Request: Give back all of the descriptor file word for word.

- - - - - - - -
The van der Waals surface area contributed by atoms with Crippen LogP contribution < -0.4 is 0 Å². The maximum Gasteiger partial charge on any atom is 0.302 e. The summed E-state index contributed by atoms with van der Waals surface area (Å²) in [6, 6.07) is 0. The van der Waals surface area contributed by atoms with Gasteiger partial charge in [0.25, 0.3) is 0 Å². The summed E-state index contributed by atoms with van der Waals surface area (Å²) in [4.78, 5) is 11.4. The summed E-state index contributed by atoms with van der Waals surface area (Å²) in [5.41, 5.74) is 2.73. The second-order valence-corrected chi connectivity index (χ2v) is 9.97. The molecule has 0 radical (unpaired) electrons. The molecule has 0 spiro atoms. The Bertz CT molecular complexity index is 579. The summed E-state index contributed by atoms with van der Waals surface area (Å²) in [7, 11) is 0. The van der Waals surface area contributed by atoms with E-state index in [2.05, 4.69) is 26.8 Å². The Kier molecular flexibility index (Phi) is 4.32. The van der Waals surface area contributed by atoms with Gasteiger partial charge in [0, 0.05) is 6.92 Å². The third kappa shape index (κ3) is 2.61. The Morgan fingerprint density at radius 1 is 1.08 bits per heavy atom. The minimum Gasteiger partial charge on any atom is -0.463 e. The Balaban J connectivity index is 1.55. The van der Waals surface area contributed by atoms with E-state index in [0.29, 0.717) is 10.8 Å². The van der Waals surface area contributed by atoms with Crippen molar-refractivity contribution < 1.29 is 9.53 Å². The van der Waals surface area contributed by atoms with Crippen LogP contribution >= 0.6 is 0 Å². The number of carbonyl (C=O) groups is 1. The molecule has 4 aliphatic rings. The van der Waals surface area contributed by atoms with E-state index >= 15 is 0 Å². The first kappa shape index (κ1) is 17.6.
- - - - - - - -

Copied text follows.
The van der Waals surface area contributed by atoms with Crippen LogP contribution < -0.4 is 0 Å². The maximum Gasteiger partial charge on any atom is 0.302 e. The summed E-state index contributed by atoms with van der Waals surface area (Å²) in [6, 6.07) is 0. The van der Waals surface area contributed by atoms with Gasteiger partial charge in [0.25, 0.3) is 0 Å². The summed E-state index contributed by atoms with van der Waals surface area (Å²) in [4.78, 5) is 11.4. The summed E-state index contributed by atoms with van der Waals surface area (Å²) in [5.41, 5.74) is 2.73. The second-order valence-corrected chi connectivity index (χ2v) is 9.97. The molecule has 0 radical (unpaired) electrons. The molecule has 0 spiro atoms. The Bertz CT molecular complexity index is 579. The summed E-state index contributed by atoms with van der Waals surface area (Å²) in [7, 11) is 0. The van der Waals surface area contributed by atoms with E-state index in [2.05, 4.69) is 26.8 Å². The Kier molecular flexibility index (Phi) is 4.32. The van der Waals surface area contributed by atoms with Gasteiger partial charge in [0, 0.05) is 6.92 Å². The third kappa shape index (κ3) is 2.61. The Morgan fingerprint density at radius 1 is 1.08 bits per heavy atom. The minimum Gasteiger partial charge on any atom is -0.463 e. The Balaban J connectivity index is 1.55. The van der Waals surface area contributed by atoms with E-state index in [0.29, 0.717) is 10.8 Å². The van der Waals surface area contributed by atoms with Crippen molar-refractivity contribution < 1.29 is 9.53 Å². The van der Waals surface area contributed by atoms with Crippen LogP contribution >= 0.6 is 0 Å². The number of carbonyl (C=O) groups is 1. The molecule has 4 aliphatic rings. The van der Waals surface area contributed by atoms with E-state index >= 15 is 0 Å². The first kappa shape index (κ1) is 17.6.